“Altars,” Michael Heizer’s Gagosian debut, is named for a series of three new works that alone nearly fill the massive Chelsea gallery. The Earth artist, best known for Double Negative (1969-70)—two 50-foot-deep holes dug in the sides of a Nevada mesa—here explores the tension between eye-level and aerial viewpoints. The 40-foot-long “Altar” sculptures, composed of polyurethane-coated steel forms resembling crude tools or bones that lean against stepped platforms, can only be viewed piecemeal, the apexes of the work reaching nearly seven feet. Horizontality—a concept equally central to Heizer’s in-progress City in the Nevada desert—gives way to pictorial framing in pieces containing natural stones. Potato Chip (2015), an 18-ton chunk of granite secured with exposed bolts to a steel rectangle, dramatically illustrates the brute force required to harness nature. Slick, hard-edged paintings from the ‘60s and ‘70s evince the simple forms that Heizer continues to refine in his Land art experimentations.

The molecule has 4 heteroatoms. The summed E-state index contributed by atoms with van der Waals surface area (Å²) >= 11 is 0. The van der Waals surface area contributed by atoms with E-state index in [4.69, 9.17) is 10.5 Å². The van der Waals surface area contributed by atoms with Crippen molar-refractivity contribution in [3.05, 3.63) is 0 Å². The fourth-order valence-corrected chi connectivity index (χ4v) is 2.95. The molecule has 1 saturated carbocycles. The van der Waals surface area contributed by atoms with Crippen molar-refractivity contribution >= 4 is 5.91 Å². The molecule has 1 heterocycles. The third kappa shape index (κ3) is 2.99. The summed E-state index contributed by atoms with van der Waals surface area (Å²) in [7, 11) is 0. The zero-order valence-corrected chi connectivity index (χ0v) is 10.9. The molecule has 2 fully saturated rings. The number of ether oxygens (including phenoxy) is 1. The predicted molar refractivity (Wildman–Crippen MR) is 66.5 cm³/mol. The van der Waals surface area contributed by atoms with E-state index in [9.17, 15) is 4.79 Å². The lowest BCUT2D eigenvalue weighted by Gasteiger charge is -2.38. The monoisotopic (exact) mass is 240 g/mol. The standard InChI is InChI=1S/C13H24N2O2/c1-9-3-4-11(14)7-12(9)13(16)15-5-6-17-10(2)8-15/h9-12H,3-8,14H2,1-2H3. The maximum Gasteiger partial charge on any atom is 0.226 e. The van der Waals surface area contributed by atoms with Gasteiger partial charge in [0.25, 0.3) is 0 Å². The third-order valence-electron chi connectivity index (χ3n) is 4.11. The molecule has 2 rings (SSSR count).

Pictured: Installation view of Michael Heizer’s Altar 2, 2015, weathering steel coated with polyurethane, 7½ by 40 by 43 1/3 feet. Photo Robert McKeever. Courtesy Gagosian Gallery.